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Recession Brings Hope and Challenge to Local Food Pantry

More people are going to Chicago area food pantries and shelters because of the stagnant economy, but many food pantries and shelters can not help because they lack funds.

Lakeview Pantry Logo

Since the recession, Lakeview Pantry, located at 3831 North Broadway Street, has seen major increases in clients, as well as volunteers.

Erin Stephens, director of volunteers at the pantry, said people come to the pantry because they can not afford food.

“We’re kind of seeing that type of tightening where people have so many other obligations, whether it’s debt or just trying to keep their head above water with other bills. The food is really what gets sacrificed,” Stephens said.

Lothar Greski, community outreach manager at Lakeview Pantry, said the economy is the obvious reason for the increase.

“The economy has really driven people to us,” Greski said.

The Lakeview Pantry has seen a 25 percent increase in clients over the past three years.

Greski said many people think of Lakeview as an affluent neighborhood, but are amazed to find that one in four lack food security or do not know how they will get their next meal.

Neal Mueller, director of programs and operations at North Side Housing and Supportive Services in Lakeview, said he has also seen an increase.

“We’re seeing gentlemen come to us that have skill-sets that are obsolete,” Mueller said.

Many of the pantry’s clients as well as those of North Side Housing and Supportive Services turned to the organizations when they were laid-off.

Not only have workers been impacted by the recession, but so have organizations geared to help those in need.

Stephens said Lakeview Pantry has gotten the overflow of clients from other pantries that had to close down due to state budget cuts. Luckily for Lakeview Pantry, it has a diverse pool of financial support and has been able to continue providing services to clients, said Stephens.

“We’ve been able to weather the recession pretty well,” Stephens said.

Greski said many people wrongfully assume where the pantry gets its funding.

“Everyone assumes we are driven by a government check,” Greski said.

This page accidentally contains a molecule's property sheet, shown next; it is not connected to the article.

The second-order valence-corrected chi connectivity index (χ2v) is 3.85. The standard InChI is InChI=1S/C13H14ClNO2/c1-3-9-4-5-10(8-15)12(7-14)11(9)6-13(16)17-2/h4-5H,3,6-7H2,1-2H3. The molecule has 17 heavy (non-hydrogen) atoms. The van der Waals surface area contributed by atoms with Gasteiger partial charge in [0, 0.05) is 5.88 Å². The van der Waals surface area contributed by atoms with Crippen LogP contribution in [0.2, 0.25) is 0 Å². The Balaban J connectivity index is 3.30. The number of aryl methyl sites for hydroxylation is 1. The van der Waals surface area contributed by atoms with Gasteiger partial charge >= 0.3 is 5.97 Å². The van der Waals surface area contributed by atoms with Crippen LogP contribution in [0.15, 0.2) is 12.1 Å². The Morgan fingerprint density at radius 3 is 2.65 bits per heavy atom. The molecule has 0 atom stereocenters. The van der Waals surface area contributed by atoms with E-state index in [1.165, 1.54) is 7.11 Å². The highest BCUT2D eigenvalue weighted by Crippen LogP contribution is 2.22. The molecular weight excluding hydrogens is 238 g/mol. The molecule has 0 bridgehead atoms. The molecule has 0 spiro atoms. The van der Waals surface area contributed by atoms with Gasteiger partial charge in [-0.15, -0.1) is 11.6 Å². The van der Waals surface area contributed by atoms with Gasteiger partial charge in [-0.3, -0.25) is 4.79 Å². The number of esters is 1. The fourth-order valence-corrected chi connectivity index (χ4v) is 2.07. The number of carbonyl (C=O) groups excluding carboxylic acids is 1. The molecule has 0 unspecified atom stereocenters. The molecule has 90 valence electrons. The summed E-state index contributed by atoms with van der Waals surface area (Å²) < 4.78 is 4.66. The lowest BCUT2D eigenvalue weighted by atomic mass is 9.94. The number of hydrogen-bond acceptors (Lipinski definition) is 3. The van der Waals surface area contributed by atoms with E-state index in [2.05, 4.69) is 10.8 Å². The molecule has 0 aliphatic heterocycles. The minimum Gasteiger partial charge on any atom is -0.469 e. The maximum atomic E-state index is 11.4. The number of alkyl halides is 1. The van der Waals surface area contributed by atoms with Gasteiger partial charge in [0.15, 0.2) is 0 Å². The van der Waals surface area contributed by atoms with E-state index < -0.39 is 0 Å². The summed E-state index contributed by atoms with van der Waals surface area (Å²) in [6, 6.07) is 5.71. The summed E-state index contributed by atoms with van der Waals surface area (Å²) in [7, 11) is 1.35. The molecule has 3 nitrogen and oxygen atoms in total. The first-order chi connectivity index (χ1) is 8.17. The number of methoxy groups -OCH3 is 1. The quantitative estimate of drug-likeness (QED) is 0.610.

He said much of the pantry’s funding comes from private donors and added that several local grocery stores have also helped the pantry by donating food items that normally would have been thrown out. Grocery stores in the neighborhood have also contributed by hosting food drives and by giving the pantry a grant like Walmart Express did when it moved into the neighborhood.

Although the number of people in need has gone up, the community has stepped up to help.

Stephens has worked at Lakeview Pantry for the last five years and says she had seen a shift in the volunteers at the pantry. Before the recession, Stephens said most volunteers were of retirement age, but now she has seen people from all walks of life come in and help out. Some of the volunteers, Stephens said, started donating their time to the pantry after they were laid-off and needed to get out of the house.

“I always feel like we were cheating through the recession because I have had an influx of some of the most highly trained, most highly educated [volunteers with] a great worth ethic; just these wonderful people who lost their jobs,” Stephens said.

While going through her email, Stephens said she gets multiple messages a day from people who are looking to volunteer.

Currently, Stephens said Lakeview Pantry has about 700 active volunteers.

“I’ve had this wave of people coming at me that want to volunteer,” Stephens said.

These volunteers have helped in numerous ways: unloading food, stocking shelves and delivering food to clients who can not make it to the pantry due to mental and physical disabilities.

Alan Friedman has been a volunteer at Lakeview Pantry for three years. He compared volunteering to working at a job.

“Most of the people [that volunteer here] want to be here, it’s not like a regular job,” Friedman said.

Friedman said most days he feels pretty good about the work he has done at the pantry. One moment he can recall that he helped someone was when he was walking down the street, not too far from Lakeview Pantry.

“As I was walking [to the pantry], someone asked me if I could give them some money,” Friedman recalled.

Knowing that Lakeview Pantry aids those in need, Friedman told them he did not have any money, but directed them to the pantry.

Sreya Sarkar, director of education and advocacy at Lakeview Pantry, said providing people with food is only a band-aid solution to poverty.

Sarkar is part of the pantry’s new advocacy and education program, which seeks to find more permanent solutions to hunger and poverty as well as educate the community.

Sarkar, who has been on staff at the pantry since January, said the first year of the advocacy program will focus on gathering data about poverty as well as the pantries in the community.

“For some reason, there are a lot of pantries concentrated in this area,” Sarkar said. “ So I’m guessing that it is a pocket where there is a high concentration of people who need our services.”

The ultimate goal of Lakeview Pantry, she said, is to reduce the number of people that need their services by helping them become stable though programs like Bootstraps.

“We feel if certain problems are not addressed at the very beginning they lead to bigger systemic problems,” Sarkar said.

She said the pantry must seek the deeper problems that cause poverty in order to find a solution.

“Poverty is very complex; its not just some lazy people using, gaming the system,” Sarkar said. “There are issues there, they have barriers to climb out of to fight to be up on their feet.”

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